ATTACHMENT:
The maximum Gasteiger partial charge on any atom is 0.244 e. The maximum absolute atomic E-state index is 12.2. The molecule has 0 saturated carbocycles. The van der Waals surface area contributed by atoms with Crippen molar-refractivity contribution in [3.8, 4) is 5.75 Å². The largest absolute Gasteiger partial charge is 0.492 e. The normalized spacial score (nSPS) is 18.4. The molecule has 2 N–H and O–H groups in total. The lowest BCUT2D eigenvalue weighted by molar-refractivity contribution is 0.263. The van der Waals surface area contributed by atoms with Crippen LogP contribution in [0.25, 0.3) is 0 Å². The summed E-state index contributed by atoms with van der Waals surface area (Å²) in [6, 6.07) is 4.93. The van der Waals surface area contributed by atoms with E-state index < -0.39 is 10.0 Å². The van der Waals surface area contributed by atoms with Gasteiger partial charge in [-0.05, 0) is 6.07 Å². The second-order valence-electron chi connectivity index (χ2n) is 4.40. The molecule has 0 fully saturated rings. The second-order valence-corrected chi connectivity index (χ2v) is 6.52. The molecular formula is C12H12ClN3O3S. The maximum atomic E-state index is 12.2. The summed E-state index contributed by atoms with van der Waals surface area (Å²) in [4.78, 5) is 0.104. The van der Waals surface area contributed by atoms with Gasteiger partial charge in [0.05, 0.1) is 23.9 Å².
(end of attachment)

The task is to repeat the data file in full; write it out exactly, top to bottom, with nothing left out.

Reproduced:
The maximum Gasteiger partial charge on any atom is 0.244 e. The maximum absolute atomic E-state index is 12.2. The molecule has 0 saturated carbocycles. The van der Waals surface area contributed by atoms with Crippen molar-refractivity contribution in [3.8, 4) is 5.75 Å². The largest absolute Gasteiger partial charge is 0.492 e. The normalized spacial score (nSPS) is 18.4. The molecule has 2 N–H and O–H groups in total. The lowest BCUT2D eigenvalue weighted by molar-refractivity contribution is 0.263. The van der Waals surface area contributed by atoms with Crippen LogP contribution in [0.25, 0.3) is 0 Å². The summed E-state index contributed by atoms with van der Waals surface area (Å²) in [6, 6.07) is 4.93. The van der Waals surface area contributed by atoms with E-state index < -0.39 is 10.0 Å². The van der Waals surface area contributed by atoms with Gasteiger partial charge in [-0.05, 0) is 6.07 Å². The second-order valence-electron chi connectivity index (χ2n) is 4.40. The molecule has 0 fully saturated rings. The second-order valence-corrected chi connectivity index (χ2v) is 6.52. The molecular formula is C12H12ClN3O3S. The maximum atomic E-state index is 12.2. The summed E-state index contributed by atoms with van der Waals surface area (Å²) in [4.78, 5) is 0.104. The van der Waals surface area contributed by atoms with Gasteiger partial charge in [0.05, 0.1) is 23.9 Å².